Put down that “Bob Smith” fake account, put your hands in the air, and back off, Facebook told the Memphis Police Department (MPD) last Wednesday, waving its real-names policy in the air.
In a letter to MPD Director Michael Rallings, Facebook’s Andrea Kirkpatrick, director and associate general counsel for security, scolded the police for creating multiple fake Facebook accounts and impersonating legitimate Facebook users as part of its investigations into “alleged criminal conduct unrelated to Facebook.”
This activity violates our terms of service. The Police Department should cease all activities on Facebook that involve the use of fake accounts or impersonation of others.
No sweat, the MPD said. We gave Bob the heave-ho before we got your letter. Fox 13 quoted a statement from public information officer Lt. Karen Rudolph:
We have received this letter; however, the account which was opened under the name Bob Smith was deleted prior to receiving this letter. No further comment will be made at this point pending ongoing litigation.
Facebook’s real-names policy is an attempt at maintaining “a community where everyone uses the name they go by in everyday life. This makes it so that you always know who you’re connecting with.”
… an idea that’s controversial, to put it mildly. For years, multiple groups have been telling Facebook (and Google, which dropped the policy four years ago) that using real names online leads to discrimination, harassment and worse, be it previously victimized women stripped of pseudonyms who were then contacted by their rapists, or Vietnamese journalists and activists whose identities were posted online after submitting legal documents to Facebook to prove they needed to use pseudonyms.
Illegal surveillance of legal activism?
In the case of Memphis, it’s police investigators who are being told to stop using fake names. Facebook’s letter was sent following a civil rights lawsuit filed by the American Civil Liberties Union (ACLU) of Tennessee that accused the MPD of illegally monitoring activists to stifle their free speech and protests.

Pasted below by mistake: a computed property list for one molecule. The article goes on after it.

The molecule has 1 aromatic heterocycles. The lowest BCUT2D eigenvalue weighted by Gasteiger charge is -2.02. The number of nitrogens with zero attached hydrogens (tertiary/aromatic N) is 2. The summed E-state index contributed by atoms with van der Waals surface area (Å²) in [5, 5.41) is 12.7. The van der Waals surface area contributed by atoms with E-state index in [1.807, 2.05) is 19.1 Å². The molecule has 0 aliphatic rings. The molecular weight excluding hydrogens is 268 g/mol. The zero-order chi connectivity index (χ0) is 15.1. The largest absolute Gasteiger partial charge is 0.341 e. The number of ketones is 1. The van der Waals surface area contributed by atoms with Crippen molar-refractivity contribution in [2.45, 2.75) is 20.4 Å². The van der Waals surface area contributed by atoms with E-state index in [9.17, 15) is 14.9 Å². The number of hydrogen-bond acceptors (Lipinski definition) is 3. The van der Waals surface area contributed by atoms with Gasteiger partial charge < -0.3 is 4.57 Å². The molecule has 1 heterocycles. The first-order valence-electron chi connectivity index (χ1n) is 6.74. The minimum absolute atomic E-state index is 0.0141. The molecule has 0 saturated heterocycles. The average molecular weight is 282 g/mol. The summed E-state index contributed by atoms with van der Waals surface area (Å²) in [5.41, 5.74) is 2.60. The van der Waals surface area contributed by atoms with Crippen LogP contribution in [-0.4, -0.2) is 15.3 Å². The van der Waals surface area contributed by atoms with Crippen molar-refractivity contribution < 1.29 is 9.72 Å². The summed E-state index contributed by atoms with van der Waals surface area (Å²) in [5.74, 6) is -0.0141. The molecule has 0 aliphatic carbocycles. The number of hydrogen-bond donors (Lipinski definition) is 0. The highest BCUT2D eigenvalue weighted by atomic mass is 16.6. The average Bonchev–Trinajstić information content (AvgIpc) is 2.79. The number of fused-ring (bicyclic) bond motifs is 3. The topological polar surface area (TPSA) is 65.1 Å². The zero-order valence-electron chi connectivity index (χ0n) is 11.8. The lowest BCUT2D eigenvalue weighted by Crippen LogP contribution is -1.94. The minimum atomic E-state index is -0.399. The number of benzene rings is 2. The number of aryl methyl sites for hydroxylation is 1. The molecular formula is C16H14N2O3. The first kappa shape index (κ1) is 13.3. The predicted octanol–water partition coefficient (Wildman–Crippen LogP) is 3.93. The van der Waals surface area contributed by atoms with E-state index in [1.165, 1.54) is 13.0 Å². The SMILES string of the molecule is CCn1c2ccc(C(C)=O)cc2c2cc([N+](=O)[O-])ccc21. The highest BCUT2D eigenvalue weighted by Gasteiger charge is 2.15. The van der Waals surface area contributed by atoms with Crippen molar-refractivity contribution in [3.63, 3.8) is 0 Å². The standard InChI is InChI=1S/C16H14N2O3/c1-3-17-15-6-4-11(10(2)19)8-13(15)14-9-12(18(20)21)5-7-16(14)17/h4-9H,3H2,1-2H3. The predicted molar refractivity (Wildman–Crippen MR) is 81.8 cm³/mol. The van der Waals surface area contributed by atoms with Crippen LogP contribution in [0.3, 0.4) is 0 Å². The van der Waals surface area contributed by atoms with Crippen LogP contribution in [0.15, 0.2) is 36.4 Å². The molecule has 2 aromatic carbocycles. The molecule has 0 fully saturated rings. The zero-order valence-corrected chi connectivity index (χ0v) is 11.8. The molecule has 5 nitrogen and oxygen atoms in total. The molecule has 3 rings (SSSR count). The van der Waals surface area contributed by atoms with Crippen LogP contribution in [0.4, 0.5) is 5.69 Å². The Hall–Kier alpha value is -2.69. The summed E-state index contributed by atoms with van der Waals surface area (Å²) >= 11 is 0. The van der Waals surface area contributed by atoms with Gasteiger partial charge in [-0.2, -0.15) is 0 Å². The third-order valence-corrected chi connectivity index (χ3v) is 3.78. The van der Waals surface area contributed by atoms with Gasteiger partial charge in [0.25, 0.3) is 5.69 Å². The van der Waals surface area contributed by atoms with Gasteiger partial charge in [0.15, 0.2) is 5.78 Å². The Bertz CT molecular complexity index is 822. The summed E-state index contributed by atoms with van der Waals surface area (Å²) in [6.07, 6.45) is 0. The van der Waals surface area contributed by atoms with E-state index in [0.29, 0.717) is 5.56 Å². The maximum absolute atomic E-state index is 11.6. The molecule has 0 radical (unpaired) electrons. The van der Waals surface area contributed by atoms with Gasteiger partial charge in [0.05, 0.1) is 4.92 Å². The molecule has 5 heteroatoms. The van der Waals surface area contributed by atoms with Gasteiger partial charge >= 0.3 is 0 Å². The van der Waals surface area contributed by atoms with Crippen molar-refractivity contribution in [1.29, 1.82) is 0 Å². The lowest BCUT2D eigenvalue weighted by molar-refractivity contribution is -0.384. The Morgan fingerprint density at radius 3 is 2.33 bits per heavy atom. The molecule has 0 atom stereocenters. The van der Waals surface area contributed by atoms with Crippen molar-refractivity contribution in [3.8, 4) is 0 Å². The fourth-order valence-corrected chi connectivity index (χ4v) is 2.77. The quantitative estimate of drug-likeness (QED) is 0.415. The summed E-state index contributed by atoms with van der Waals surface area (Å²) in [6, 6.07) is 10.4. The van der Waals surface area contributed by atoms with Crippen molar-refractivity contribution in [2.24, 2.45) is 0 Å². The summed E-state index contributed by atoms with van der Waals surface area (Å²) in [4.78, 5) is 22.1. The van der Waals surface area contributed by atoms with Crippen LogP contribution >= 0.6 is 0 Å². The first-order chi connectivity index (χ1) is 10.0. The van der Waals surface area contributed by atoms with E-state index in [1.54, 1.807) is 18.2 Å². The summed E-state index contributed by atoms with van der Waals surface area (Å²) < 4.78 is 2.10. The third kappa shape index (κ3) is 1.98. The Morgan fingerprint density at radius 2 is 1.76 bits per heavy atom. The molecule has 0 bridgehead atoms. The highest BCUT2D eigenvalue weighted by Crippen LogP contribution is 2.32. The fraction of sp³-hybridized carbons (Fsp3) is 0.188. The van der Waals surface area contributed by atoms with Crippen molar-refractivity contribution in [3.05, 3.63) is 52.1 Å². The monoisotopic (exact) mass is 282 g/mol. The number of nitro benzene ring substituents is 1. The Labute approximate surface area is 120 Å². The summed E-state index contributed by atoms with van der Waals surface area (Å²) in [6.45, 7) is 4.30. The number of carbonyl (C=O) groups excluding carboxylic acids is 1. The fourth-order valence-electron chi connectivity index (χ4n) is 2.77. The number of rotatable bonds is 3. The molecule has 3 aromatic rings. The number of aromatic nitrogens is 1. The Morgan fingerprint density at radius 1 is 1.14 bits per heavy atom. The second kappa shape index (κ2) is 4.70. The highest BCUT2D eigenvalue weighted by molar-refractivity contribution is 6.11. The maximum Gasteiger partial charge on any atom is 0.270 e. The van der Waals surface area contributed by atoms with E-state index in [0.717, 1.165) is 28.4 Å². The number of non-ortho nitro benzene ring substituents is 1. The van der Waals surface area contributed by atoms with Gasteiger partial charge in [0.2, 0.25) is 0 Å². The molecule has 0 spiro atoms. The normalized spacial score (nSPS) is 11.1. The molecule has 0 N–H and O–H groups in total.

The lawsuit claimed that Memphis police violated a 1978 consent decree that prohibits infiltration of citizen groups to gather intelligence about their activities. After two years of litigation, the city of Memphis had entered into a consent decree prohibiting the government from “gathering, indexing, filing, maintenance, storage or dissemination of information, or any other investigative activity, relating to any person’s beliefs, opinions, associations or other exercise of First Amendment rights.”
Before the trial even began over the ACLU’s lawsuit last month, US District Judge Jon McCalla issued a 35-page order agreeing with the plaintiffs, but he also ruled that police can use social media to look for specific threats: a ruling that, one imagines, would condone the use of fake profiles during undercover police work…
…but not the illegal surveillance of legal, Constitutionally protected activism.
A few months ago, criminal justice news outlet The Appeal reported that the ACLU lawsuit had uncovered evidence that Memphis police used the “Bob Smith” account to befriend and gather intelligence on Black Lives Matter activists.
According to the Electronic Frontier Foundation (EFF), Facebook deactivated “Bob Smith” after the organization gave it a heads-up. Then, Facebook went on to identify and deactivate six other fake accounts managed by Memphis police.
Relying on court filings in the ACLU case, former litigator Leta McCollough Seletzky wrote that Memphis investigators used the fake Bob Smith account to “cozy up to activists and access private posts.” They also sent uniformed and plainclothes officers to observe protests, noting the participants and taking photographs. They also tracked private events, including a “Black Owned Food Truck Sunday” gathering.
But do we believe that undercover cops shouldn’t drive unmarked cars, or infiltrate criminal networks? How is using a fake name different from other policing techniques that rely on stealth?
It’s easy enough to demand that the real-names policy be applied when the police illegally surveil a group of law-abiding activists. But that doesn’t make it a good policy across the board, as Native Americans, activists living under repressive regimes, or drag queens will tell you.
Police, in certain circumstances, are yet one more group who need to use fake names in their work. They really can’t flash blue lights when they open up Facebook accounts to investigate crooks, including burglars, thugs, muggers, child predators or drug dealers.